Now let's get to the historical significance of his offensive touches. Watt is the first player in NFL history to have three touchdown catches, a fumble return for a touchdown and a pick-six in the same season. Watt is the first defensive lineman since 1944 to have at least five touchdowns in a season. He's the first defensive player to have five touchdowns in a season since 1971. The Texans are 4-1 when Watt scores a touchdown. By the very nature of his position, he isn't going to be able to affect every game's outcome as much as a quarterback -- who touches the ball on every play -- does. But he shouldn't be penalized for that.
The vibe around Jacksonville has seemed exceptionally positive the past few years, though the Jags' record isn’t improving much. Do you think it will next year?
DiRocco: It should, but I thought it would be better this year than it was in 2013 (4-12), too. Logically, though, the offense should be significantly better with Bortles, right guard Brandon Linder, center Luke Bowanko, and receivers Allen Robinson, Marqise Lee and Allen Hurns in their second season. They all started at least seven games as rookies. Just because they’re a year older doesn’t mean they’ll be a lot better, but it would be unusual if they weren’t at least somewhat improved. The offense was what held this team back from being more competitive. With that unit theoretically better, the Jaguars should be able to win more games. Some other caveats: The offensive line as a whole has to improve (team-record and NFL-high 66 sacks allowed), the speed at linebacker needs to be upgraded, and the defense has to force more turnovers. It sounds like a lot, and it is, but if two of those areas improve, the Jaguars should be able to win more games in 2015.
Great performance by Case Keenum last week to keep the Texans alive in the playoff chase. Does that outing say more about Keenum or the rest of the offense?
Ganguli: He didn't make big mistakes, which allowed the Texans' defense to take over the game. Last season in his eight starts, Keenum led the league in yards lost per sack (10.58). That's an incredible figure. On Sunday, with the help of his protection and play-calling, Keenum didn't take a single sack. He made one horrible decision that ended in an interception, but recovered well and didn't turn over the ball again. It helped that his interception was not in Texans territory. Keenum's numbers weren't especially good, but that's OK for the Texans if he takes care of the ball and manages the game plan well, like he did on Sunday.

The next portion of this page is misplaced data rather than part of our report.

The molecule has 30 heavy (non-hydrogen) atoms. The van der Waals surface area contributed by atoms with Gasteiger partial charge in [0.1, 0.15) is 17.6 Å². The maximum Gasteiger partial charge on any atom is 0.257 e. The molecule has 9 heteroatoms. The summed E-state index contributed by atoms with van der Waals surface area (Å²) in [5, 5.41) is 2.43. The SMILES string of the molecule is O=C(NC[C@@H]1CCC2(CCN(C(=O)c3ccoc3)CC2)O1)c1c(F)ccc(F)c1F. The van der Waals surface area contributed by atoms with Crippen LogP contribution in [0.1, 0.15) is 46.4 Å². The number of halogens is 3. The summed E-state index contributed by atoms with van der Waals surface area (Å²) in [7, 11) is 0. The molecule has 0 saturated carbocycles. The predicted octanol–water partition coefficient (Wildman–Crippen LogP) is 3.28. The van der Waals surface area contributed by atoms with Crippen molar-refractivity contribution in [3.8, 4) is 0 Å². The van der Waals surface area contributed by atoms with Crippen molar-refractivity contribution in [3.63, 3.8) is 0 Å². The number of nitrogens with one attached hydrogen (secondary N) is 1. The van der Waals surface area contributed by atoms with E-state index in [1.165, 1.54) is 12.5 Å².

Keenum’s protection was great last week against a really strong front that blitzed him a lot. What can he expect from the Jaguars' defense?
DiRocco: The Jaguars likely won’t blitz him as much as Baltimore did, mainly because coach Gus Bradley’s defense doesn’t use a lot of blitzes. Bradley calls it rush and cover: get pressure with only four rushers and blanket the field with seven in coverage. But while Keenum won’t see as many extra rushers as he did last week, he will have to deal with pressure coming from inside and outside. Defensive tackle Sen'Derrick Marks leads the team with 8.5 sacks, an unusually high number for an interior lineman, and ends Chris Clemons (7.0) and Ryan Davis (6.5) are right behind him. Three other players have three sacks, including rookie end Chris Smith and second-year tackle Abry Jones. The Jaguars are fifth in the NFL with 42 sacks, which shows marked improvement from the past two seasons, when they had 51 combined.
Back to the quarterback. Is the Texans' quarterback of the future on the roster or IR?
Ganguli: He definitely could be on injured reserve. Ryan Mallett showed some very positive things in the game he played. He showed off his arm strength, his football intelligence and his leadership ability. He's played only one healthy game. When I talked to him last week, he wouldn't admit how much pain he was in during that second start, which he played with a torn pectoral muscle, but you can imagine. A one-game sample size isn't one with which you can draw sweeping conclusions, but it offered hope for his future. The X factor here is the free-agent market. Whether or not he's back next year will have more factors than just mutual affinity, which does exist between Mallett and the team right now.